The present study was supported by grants from the Key Research and Development Program (grant no. 20ZDYFS0321) and the Applied Basic Research Program (grant no. 2017JY0173) of Science and Technology Department of Sichuan Province, the Research and Innovation Fund for Postgraduates of Chengdu Medical College (grant no. YCX2020-16), the National Undergraduates Innovating Experimentation Project of China (grant nos. 201713705007, 201713705009, 201813705002 and 201913705003), the National Natural Science Foundation of China (grant no. 81872451).

Availability of data and materials

All data generated or analyzed during this study are included in this published article.

Authors' contributions

MHL, PY and CL conceived and designed the experiments; XL, CL, TTW, YSS KY, PWJ, STS, WXZ performed the experiments; PY, MHL and KZ analyzed the data and wrote the manuscript. All authors read and approved the final manuscript.

Ethics approval and consent to participate

Not applicable.

Patient consent for participation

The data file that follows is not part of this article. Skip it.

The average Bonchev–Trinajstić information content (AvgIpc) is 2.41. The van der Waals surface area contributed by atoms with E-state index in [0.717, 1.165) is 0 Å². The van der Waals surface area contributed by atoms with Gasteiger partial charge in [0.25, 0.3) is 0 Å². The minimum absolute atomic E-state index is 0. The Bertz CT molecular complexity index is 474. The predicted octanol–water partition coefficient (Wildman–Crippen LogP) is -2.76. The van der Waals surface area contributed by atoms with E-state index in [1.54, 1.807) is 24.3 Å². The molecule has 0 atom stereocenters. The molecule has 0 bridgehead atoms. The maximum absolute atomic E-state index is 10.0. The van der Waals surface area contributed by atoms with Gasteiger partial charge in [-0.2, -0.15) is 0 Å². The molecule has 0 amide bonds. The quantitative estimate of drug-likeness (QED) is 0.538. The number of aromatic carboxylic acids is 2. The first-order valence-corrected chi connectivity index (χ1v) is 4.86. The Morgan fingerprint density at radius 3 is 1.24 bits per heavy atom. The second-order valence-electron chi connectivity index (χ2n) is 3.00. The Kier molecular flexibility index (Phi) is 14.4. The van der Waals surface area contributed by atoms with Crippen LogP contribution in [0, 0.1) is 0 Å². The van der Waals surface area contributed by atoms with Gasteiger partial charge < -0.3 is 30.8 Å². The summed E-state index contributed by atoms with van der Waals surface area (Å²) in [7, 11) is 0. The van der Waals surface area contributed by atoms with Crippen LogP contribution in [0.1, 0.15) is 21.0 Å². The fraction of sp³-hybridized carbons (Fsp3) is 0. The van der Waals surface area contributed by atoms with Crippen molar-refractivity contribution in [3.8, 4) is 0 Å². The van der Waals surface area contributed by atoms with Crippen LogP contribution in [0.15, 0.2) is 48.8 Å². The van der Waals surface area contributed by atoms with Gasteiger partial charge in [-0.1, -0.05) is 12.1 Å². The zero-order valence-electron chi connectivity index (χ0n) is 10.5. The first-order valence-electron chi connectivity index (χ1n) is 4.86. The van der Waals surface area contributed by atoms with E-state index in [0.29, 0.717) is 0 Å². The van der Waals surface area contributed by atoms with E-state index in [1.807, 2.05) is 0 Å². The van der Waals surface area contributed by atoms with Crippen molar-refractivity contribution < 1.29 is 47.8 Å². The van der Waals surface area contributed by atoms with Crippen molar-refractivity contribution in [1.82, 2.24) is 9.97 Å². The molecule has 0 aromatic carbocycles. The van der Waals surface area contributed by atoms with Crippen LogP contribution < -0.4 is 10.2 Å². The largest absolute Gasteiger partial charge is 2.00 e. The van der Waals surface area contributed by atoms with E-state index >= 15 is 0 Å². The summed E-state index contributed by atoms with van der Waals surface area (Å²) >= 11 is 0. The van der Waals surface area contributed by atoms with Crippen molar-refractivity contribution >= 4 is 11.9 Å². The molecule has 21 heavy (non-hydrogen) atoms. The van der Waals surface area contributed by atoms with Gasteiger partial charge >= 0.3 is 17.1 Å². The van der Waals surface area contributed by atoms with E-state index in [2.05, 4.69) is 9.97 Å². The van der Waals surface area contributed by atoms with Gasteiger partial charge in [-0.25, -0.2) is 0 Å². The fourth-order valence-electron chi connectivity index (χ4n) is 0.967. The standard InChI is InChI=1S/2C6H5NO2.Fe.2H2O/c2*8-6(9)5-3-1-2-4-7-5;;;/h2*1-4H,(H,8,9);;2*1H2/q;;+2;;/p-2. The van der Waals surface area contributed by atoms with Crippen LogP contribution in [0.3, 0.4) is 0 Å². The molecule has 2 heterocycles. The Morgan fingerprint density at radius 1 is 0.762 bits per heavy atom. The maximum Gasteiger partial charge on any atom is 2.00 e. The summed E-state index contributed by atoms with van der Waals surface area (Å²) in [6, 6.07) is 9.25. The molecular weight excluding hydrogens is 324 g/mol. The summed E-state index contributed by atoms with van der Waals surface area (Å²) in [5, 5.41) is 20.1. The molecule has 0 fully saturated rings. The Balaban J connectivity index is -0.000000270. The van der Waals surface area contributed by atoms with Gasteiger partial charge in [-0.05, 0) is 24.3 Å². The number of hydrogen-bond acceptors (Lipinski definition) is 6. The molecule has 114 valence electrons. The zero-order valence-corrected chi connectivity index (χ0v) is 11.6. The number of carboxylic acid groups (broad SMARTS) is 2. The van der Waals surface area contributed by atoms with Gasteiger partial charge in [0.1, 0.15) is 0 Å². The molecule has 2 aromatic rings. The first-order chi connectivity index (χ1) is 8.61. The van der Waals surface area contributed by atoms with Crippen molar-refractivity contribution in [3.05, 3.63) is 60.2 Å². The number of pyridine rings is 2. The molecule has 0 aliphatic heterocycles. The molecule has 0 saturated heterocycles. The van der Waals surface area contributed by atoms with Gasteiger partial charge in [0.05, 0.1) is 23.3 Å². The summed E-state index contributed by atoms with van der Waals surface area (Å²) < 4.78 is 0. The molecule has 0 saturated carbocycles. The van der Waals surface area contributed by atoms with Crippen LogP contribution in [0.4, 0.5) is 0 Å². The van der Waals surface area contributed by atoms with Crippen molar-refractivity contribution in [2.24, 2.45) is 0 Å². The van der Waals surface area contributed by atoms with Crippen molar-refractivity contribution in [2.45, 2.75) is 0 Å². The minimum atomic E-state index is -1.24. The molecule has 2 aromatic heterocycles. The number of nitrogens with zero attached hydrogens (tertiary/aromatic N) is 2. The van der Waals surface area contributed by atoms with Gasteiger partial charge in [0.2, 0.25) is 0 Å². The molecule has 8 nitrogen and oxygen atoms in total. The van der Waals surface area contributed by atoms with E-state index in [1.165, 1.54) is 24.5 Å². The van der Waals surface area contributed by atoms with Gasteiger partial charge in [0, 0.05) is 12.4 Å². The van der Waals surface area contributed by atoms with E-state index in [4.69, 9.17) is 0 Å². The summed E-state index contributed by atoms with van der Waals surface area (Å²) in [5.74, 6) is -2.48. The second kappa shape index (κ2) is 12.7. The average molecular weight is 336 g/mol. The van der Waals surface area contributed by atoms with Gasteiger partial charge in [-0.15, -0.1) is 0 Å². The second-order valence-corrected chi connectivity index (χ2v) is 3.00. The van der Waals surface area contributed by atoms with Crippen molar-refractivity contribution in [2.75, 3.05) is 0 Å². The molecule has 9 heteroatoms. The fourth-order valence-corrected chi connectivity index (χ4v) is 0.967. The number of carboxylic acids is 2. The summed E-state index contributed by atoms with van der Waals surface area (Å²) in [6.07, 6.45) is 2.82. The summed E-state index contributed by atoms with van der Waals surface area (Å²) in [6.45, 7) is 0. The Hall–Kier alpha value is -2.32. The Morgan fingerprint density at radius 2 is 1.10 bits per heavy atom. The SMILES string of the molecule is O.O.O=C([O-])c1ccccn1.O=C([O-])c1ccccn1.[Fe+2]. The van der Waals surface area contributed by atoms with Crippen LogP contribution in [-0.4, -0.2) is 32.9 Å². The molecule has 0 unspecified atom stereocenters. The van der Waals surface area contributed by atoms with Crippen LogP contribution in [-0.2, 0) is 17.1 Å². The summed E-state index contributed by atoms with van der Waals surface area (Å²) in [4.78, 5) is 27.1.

Not applicable.

Competing interests

The authors declare that that they have no competing interests.

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March-2021
Volume 21 Issue 3

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Online ISSN:1792-1082

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Copy and paste a formatted citation
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Spandidos Publications style
Li M, Liao X, Li C, Wang T, Sun Y, Yang K, Jiang P, Shi S, Zhang W, Zhang K, Zhang K, et al: Lycorine hydrochloride induces reactive oxygen species‑mediated apoptosis via the mitochondrial apoptotic pathway and the JNK signaling pathway in the oral squamous cell carcinoma HSC‑3 cell line. Oncol Lett 21: 236, 2021
APA
Li, M., Liao, X., Li, C., Wang, T., Sun, Y., Yang, K. ... Yang, P. (2021). Lycorine hydrochloride induces reactive oxygen species‑mediated apoptosis via the mitochondrial apoptotic pathway and the JNK signaling pathway in the oral squamous cell carcinoma HSC‑3 cell line. Oncology Letters, 21, 236. https://doi.org/10.3892/ol.2021.12497
MLA
Li, M., Liao, X., Li, C., Wang, T., Sun, Y., Yang, K., Jiang, P., Shi, S., Zhang, W., Zhang, K., Li, C., Yang, P."Lycorine hydrochloride induces reactive oxygen species‑mediated apoptosis via the mitochondrial apoptotic pathway and the JNK signaling pathway in the oral squamous cell carcinoma HSC‑3 cell line". Oncology Letters 21.3 (2021): 236.
Chicago
Li, M., Liao, X., Li, C., Wang, T., Sun, Y., Yang, K., Jiang, P., Shi, S., Zhang, W., Zhang, K., Li, C., Yang, P."Lycorine hydrochloride induces reactive oxygen species‑mediated apoptosis via the mitochondrial apoptotic pathway and the JNK signaling pathway in the oral squamous cell carcinoma HSC‑3 cell line". Oncology Letters 21, no. 3 (2021): 236. https://doi.org/10.3892/ol.2021.12497